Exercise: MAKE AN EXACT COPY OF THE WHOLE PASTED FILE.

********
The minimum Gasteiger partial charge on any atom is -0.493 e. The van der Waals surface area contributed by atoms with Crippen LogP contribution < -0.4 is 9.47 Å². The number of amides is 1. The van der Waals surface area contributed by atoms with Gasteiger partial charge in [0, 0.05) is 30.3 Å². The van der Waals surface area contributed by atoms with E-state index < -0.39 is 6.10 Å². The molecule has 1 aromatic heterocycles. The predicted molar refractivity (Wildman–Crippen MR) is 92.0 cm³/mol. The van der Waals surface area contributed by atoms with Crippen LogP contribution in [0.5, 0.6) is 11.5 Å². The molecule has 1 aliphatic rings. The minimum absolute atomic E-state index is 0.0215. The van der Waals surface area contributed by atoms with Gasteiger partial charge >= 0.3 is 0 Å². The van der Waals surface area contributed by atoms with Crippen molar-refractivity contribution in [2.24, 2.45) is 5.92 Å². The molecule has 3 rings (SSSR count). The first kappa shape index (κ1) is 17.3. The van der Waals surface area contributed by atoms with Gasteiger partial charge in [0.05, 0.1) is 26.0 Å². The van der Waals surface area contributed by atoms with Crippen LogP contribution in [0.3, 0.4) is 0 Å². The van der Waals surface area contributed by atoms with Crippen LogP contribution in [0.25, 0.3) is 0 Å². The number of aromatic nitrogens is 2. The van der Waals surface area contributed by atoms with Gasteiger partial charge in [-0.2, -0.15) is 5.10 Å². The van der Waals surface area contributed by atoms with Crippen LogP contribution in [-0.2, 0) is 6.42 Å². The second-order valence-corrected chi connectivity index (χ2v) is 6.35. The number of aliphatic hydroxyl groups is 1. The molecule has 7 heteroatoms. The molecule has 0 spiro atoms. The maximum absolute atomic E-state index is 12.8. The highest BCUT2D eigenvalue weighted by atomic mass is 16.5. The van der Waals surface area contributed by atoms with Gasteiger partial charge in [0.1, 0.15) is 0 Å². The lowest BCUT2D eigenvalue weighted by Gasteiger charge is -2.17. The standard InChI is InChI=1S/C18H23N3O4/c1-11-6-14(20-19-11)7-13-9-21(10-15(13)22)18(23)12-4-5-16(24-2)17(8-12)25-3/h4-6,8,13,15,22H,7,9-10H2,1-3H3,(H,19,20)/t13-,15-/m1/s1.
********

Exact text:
The minimum Gasteiger partial charge on any atom is -0.493 e. The van der Waals surface area contributed by atoms with Crippen LogP contribution < -0.4 is 9.47 Å². The number of amides is 1. The van der Waals surface area contributed by atoms with Gasteiger partial charge in [0, 0.05) is 30.3 Å². The van der Waals surface area contributed by atoms with E-state index < -0.39 is 6.10 Å². The molecule has 1 aromatic heterocycles. The predicted molar refractivity (Wildman–Crippen MR) is 92.0 cm³/mol. The van der Waals surface area contributed by atoms with Crippen LogP contribution in [0.5, 0.6) is 11.5 Å². The molecule has 1 aliphatic rings. The minimum absolute atomic E-state index is 0.0215. The van der Waals surface area contributed by atoms with Gasteiger partial charge >= 0.3 is 0 Å². The van der Waals surface area contributed by atoms with Crippen molar-refractivity contribution in [2.24, 2.45) is 5.92 Å². The molecule has 3 rings (SSSR count). The first kappa shape index (κ1) is 17.3. The van der Waals surface area contributed by atoms with Gasteiger partial charge in [0.05, 0.1) is 26.0 Å². The van der Waals surface area contributed by atoms with Crippen LogP contribution in [0.3, 0.4) is 0 Å². The van der Waals surface area contributed by atoms with Crippen LogP contribution in [0.25, 0.3) is 0 Å². The number of aromatic nitrogens is 2. The van der Waals surface area contributed by atoms with Gasteiger partial charge in [-0.2, -0.15) is 5.10 Å². The van der Waals surface area contributed by atoms with Crippen LogP contribution in [-0.2, 0) is 6.42 Å². The second-order valence-corrected chi connectivity index (χ2v) is 6.35. The number of aliphatic hydroxyl groups is 1. The molecule has 7 heteroatoms. The molecule has 0 spiro atoms. The maximum absolute atomic E-state index is 12.8. The highest BCUT2D eigenvalue weighted by atomic mass is 16.5. The van der Waals surface area contributed by atoms with Gasteiger partial charge in [0.1, 0.15) is 0 Å². The lowest BCUT2D eigenvalue weighted by Gasteiger charge is -2.17. The standard InChI is InChI=1S/C18H23N3O4/c1-11-6-14(20-19-11)7-13-9-21(10-15(13)22)18(23)12-4-5-16(24-2)17(8-12)25-3/h4-6,8,13,15,22H,7,9-10H2,1-3H3,(H,19,20)/t13-,15-/m1/s1.